- Always dilute or diffuse the essential oil before using. If applying topically, use a carrier oil to dilute. Aim for 3-5 drops of the oil in a 80 to 90% ratio of carrier oil to essential oil.
- Introduce oils one at a time, and watch for signs of an adverse reaction. Remember that your pet can have an allergy to an otherwise safe oil, so wait to introduce blended oils until you've introduced each one individually.
- Wait until your pet is older than 10 weeks. Essential oils should not be used with kittens, puppies or pregnant mother animals unless a vet recommends it.
- Avoid oils if the pet has a seizure disorder. Many can invoke seizures in those who are prone to them.
- Never apply oils near any glands, ears, eyes, or on the nose. These areas will allow the oil to enter the bloodstream quickly, so keep the oils away.
- Call for help if the pet ingests essential oils. Even if the oil is safe, the amount may be too strong for your pet, requiring medical attention.
- Check ingredients to ensure the oil is a pure oil. Many essential oil products have filler or carrier ingredients that could be hard on your pet.
- Stop use if you notice adverse reactions. Common reactions to essential oils include scratching, increased breathing rate, lethargy, excessive drooling and weakness.
- Be cautious with the scents of oils. Remember, pets are far more sensitive to scents than humans are, and a diffused oil with a strong smell may be highly irritating to your pet.
- Keep essential oil supplies stored safely out of your pet's reach. Even safe oils are quite dangerous if ingested at full strength, so keep your oils in a locked or inaccessible cabinet.
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Spotting Signs of an Allergy or Toxicity – What to Do?
Dogs and cats are curious critters, and it may be that no matter how careful you are, your lovable fur ball is exposed to a toxin or allergen. You need to know not only what signs to watch for, but also what to do to help your pet. While it would be impossible to list every potential allergen and toxin your pet may consume or touch, some simple guidelines can help you take action quickly should your pet be exposed to something he shouldn't have.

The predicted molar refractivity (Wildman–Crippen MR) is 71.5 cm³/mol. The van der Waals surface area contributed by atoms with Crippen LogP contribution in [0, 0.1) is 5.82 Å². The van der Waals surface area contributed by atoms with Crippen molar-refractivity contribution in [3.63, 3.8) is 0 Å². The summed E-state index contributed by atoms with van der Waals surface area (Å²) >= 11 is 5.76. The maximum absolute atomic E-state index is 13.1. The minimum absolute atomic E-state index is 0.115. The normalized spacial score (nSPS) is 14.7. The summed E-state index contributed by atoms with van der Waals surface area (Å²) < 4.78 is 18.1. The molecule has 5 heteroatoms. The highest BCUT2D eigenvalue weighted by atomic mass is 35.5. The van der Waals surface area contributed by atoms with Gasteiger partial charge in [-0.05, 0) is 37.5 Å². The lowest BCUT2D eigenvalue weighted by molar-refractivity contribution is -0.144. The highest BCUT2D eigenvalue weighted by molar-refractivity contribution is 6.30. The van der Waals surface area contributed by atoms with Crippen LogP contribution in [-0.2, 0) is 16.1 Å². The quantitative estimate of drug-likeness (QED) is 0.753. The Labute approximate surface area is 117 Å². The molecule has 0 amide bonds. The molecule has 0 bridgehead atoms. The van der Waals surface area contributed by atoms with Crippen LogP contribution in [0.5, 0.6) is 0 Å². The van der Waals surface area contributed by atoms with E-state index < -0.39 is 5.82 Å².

- Watch for excessive behaviors. Panting, licking, itching and similar behaviors that may be normal for your pet are not normal if they become excessive.
- Check your pet's tongue. Many toxins cause the tongue to burn or swell, so check inside your pet's mouth for this sign. This can also cause drooling.
- Watch for digestive upset. Vomiting, diarrhea or refusal to eat are all common signs of poisoning or toxicity. Blood in the stool is another warning sign.
- Notice any sudden weight gain. Bloating is a serious problem when a pet consumes an allergen or poison. If your pet suddenly looks heavier or has a bloated tummy, it is a sign of a problem.
- Overall lethargy is another sign of a problem. A normally active, happy pet who becomes suddenly lethargic may be suffering from poisoning.
- Know other more worrisome signs. Loss of consciousness, seizures, nosebleeds or unexplained bruising are all signs of poisoning in dogs and cats. Inability to urinate can be a sign of kidney failure due to poisoning.
- Watch for signs of allergies. Itching, watery eyes, discharge from the eyes, skin irritation and respiratory distress all can be signs of allergies, which also need to be addressed.
If you suspect poisoning, here is what you need to do:
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Be Vigilant – Your Pet Is Counting on You
When it comes to avoiding toxins, poisons, and allergens, your pet is relying on one person – you. You cannot expect a dog or cat to understand the risk of everything she may be exposed to from human food to essential oils. Take the steps in this guide seriously to ensure that your pet is not being exposed to toxins or allergens unnecessarily. Know what to do if an accidental exposure occurs. If you do, then your pet will be able to enjoy a long, happy life in your home.